Thursday, June 30, 2016

Thursday, June 30

After three days of remaining on land due to plenty of wind coming and going across the area we finally made our way offshore today. On both of our trips today we saw multiple Minke whales and a Fin whale. This morning we started whale watching with multiple Minke whales. One of these whales was circling around while the other was charging through the swells creating plenty of whitewater!
First whale of the day, a Minke whale
Minke whale creating quite the disturbance as it swims through the water
We also got a chance to spend time with Fin whale #0331 a whale first sighted by Blue Ocean Society researchers in 2003 and a whale first documented in the Gulf of Maine in 1982!
Fin whale #0331
Our morning wrapped up with 4 other Minke whales and even a Basking shark.
Subsurface Basking shark near the boat
This afternoon we decided to do some exploring in other areas. We once again got a chance to check out Minke whales, 4 in total, during our trip.
Afternoon Minke whale
We were also privy to a very well-behaved Fin whale. While this whale was consistently traveling, it was only remaining below the surface for five minutes at a time and swimming close to the boat. Awesome looks at one of the second-largest mammals on Earth!
Fin whale spout
Fin whale body

Sunday, June 26, 2016

Sunday, June 26

Over the past few days we have been traveling far offshore to see most of the whale activity we have been sharing recently. So it was a very pleasant surprise today when we came across whale activity much closer to home. This morning we saw 3 Minke whales on our way offshore. By the end of the trip we had tallied 12 Humpback whales! Our first pair of whales for the day was a fantastic surprise when we quickly realized a VERY familiar tail had returned to the Gulf of Maine. Pinball was back AND with a calf! What a surprise to find this pair to start the day.
Do you see the small dorsal fin on the left side of this whale's tail? That's Pinball's 2016 calf. What a great pair to come across today!
We then spent time with another mother, Clamp and calf. More Humpback whales appeared and disappeared as we ventured to a whale being active out in the distance. Weren't we lucky when this whale never ceased that activity. We saw flipper slapping, the whale roll over on its back, lobtailing, and a total of 19 breaches! What an incredible experience to all on board.
Humpback whale upside down showcasing it's white flippers high in the air
Breaching Humpback whale
Head breach
Oh look, another breach!
To round out the trip we spent time with a trio of Humpback whales on the move. We are still in the process of attempting to get IDs of all of our whales from the day but two of the whales in this group of three were Glo-stick and Neves.

This afternoon we headed back out to the same area. In total, we saw 9 Humpback whales. We once again started with Pinball and calf but soon left spread out knowing more whales had been in the area during the morning hours.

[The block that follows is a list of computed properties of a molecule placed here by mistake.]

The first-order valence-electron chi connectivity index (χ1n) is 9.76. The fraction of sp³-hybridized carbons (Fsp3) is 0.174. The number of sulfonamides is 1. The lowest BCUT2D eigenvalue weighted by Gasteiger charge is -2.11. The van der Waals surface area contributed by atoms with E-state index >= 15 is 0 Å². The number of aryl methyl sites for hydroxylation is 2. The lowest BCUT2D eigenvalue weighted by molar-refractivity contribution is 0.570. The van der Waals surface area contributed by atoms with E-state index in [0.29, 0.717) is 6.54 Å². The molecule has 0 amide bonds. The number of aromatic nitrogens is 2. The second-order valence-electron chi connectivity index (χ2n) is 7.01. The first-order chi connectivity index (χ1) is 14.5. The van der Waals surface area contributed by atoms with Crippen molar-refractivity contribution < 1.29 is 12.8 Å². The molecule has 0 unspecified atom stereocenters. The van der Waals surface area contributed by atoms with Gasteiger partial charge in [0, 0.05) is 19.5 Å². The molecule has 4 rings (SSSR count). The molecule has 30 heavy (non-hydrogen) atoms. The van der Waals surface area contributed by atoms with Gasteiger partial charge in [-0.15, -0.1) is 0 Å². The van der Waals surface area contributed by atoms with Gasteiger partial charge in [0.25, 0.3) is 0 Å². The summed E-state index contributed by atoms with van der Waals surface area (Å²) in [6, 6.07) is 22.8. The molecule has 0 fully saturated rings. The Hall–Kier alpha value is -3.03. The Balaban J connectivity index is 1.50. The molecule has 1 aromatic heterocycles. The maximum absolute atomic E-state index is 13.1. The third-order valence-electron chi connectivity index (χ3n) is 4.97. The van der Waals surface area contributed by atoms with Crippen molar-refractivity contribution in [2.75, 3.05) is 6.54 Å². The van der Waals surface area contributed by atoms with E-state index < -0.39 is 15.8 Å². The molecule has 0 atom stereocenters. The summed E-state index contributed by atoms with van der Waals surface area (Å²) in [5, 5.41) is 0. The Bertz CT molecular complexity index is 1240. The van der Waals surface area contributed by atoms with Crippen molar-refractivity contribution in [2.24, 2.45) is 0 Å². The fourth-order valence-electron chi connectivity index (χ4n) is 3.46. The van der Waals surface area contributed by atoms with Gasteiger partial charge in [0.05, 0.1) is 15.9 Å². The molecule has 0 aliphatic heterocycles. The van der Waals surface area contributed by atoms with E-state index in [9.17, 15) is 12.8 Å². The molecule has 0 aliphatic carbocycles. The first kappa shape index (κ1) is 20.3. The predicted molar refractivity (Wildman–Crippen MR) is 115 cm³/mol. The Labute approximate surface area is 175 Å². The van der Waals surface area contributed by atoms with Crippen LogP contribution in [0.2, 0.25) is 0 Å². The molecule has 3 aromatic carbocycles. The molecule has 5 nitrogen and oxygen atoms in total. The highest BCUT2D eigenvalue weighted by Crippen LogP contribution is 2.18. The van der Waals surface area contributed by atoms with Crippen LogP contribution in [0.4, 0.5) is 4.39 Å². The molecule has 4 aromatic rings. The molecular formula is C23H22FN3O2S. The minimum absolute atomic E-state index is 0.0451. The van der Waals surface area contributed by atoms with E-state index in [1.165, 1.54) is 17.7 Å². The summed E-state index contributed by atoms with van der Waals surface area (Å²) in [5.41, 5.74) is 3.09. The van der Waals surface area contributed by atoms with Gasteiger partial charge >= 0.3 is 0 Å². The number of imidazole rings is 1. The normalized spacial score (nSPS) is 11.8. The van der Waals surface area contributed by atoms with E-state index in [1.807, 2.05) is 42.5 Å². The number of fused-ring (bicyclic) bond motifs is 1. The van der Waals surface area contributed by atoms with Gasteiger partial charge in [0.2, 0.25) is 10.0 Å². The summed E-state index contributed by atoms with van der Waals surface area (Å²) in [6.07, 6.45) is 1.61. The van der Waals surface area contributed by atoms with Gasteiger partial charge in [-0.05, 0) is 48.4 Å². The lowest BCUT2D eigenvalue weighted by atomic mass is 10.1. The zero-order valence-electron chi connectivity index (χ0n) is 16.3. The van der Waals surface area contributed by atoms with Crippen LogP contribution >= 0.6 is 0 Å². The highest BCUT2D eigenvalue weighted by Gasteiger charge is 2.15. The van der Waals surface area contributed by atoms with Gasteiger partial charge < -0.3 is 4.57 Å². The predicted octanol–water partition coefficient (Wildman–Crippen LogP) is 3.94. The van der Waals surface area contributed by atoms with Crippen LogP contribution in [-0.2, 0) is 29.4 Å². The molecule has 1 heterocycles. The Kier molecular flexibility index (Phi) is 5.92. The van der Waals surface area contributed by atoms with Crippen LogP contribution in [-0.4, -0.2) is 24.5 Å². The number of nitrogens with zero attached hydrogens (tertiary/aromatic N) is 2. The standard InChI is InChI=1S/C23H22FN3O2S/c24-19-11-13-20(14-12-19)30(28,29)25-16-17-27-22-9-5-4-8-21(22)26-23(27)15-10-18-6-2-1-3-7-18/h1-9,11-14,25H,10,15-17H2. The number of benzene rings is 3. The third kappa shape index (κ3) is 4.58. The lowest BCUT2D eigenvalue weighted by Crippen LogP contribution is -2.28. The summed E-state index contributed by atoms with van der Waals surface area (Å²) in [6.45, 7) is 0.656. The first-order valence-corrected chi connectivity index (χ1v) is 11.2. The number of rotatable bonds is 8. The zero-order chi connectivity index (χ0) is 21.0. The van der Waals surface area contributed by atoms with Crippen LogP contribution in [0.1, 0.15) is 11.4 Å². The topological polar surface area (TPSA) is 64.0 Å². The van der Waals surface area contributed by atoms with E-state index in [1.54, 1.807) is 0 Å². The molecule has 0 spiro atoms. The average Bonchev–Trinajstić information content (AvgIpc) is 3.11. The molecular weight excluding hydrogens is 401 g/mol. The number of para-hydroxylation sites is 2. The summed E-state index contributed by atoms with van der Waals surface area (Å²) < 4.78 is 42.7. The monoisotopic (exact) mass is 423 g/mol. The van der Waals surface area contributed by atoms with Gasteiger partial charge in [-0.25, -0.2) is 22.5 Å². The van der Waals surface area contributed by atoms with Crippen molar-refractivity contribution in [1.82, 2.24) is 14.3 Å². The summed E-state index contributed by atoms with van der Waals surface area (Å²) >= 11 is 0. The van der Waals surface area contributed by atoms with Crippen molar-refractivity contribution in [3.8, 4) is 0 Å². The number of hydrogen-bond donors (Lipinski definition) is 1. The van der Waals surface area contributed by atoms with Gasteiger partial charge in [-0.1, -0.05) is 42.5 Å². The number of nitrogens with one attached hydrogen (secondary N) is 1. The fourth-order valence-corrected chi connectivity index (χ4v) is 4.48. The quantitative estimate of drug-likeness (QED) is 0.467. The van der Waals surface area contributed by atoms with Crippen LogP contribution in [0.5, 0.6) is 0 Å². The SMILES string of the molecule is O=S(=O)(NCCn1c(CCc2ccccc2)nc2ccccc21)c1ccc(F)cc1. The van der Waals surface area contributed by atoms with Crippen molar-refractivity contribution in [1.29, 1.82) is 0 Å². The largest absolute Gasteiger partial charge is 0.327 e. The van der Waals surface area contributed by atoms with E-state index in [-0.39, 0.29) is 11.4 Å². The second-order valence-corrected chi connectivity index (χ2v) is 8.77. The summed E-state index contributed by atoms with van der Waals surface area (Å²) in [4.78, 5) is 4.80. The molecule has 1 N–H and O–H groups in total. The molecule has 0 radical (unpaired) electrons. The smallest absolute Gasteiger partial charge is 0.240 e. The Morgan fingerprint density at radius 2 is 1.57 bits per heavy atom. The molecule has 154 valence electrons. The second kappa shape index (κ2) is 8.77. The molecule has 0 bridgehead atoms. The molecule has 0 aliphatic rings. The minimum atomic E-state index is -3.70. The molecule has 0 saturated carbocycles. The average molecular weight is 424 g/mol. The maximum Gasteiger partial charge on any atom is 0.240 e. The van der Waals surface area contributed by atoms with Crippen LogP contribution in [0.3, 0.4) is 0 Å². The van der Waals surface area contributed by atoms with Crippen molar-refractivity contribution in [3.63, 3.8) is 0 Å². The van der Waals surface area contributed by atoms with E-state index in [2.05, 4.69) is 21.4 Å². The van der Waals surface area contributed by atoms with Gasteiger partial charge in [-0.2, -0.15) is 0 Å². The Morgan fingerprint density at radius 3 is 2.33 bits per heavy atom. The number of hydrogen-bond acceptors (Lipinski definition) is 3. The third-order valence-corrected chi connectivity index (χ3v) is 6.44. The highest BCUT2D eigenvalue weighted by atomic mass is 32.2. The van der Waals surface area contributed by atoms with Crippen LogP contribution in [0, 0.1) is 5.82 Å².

Pinball and her calf at the surface
It did not take long to find some more whales and familiar ones at that. After passing a few single whales at the surface we moved towards a trio of whales including Clamp and calf. Another whale was also on the move with this pair. Once again we are still in the works of getting all the whales IDed so still working on this third whale of the group. Before leaving we even got a brief glimpse of Sabot the Humpback whale that suddenly appeared in all the mix of our whales.
Sabot the Humpback whale
On our travels home our captain got eyes on a Basking shark close by giving us a chance to check out this large fish before continuing back to Rye Harbor.

Saturday, June 25, 2016

Saturday, June 25

This morning, with glassy calm seas, we headed out to where we left the whales yesterday afternoon, hoping that they’d still be in the area. Whales do move around quite a bit so we can never be sure where they will go overnight. Well, we were lucky once again and found 8 humpback whales in the immediate area, and several more a bit further out. We watched as a pair of whales slowly swam along the boat at the surface, not bothering to dive.  Then we watched a humpback named Buzzard for a bit before continuing on to look for any other whales in the area.

We found another pair, identified as Raccoon and Fleck, and then we passed by Pasta on our way in. Pasta was a first for me!  We also passed by a big fin whale and spotted several minke whales throughout the trip.



This afternoon, the wind picked up a bit, but the further offshore we got, the less it blew! We ended up back in the same area as the morning trip, but saw all different humpback whales! It’s a bit of a ride to get out there, but it is worth the trek! Whales were in all directions, and they were active! We could see breaching and flipper slapping in the distance, but that’s not it!  One of our whales breached three times close to the boat!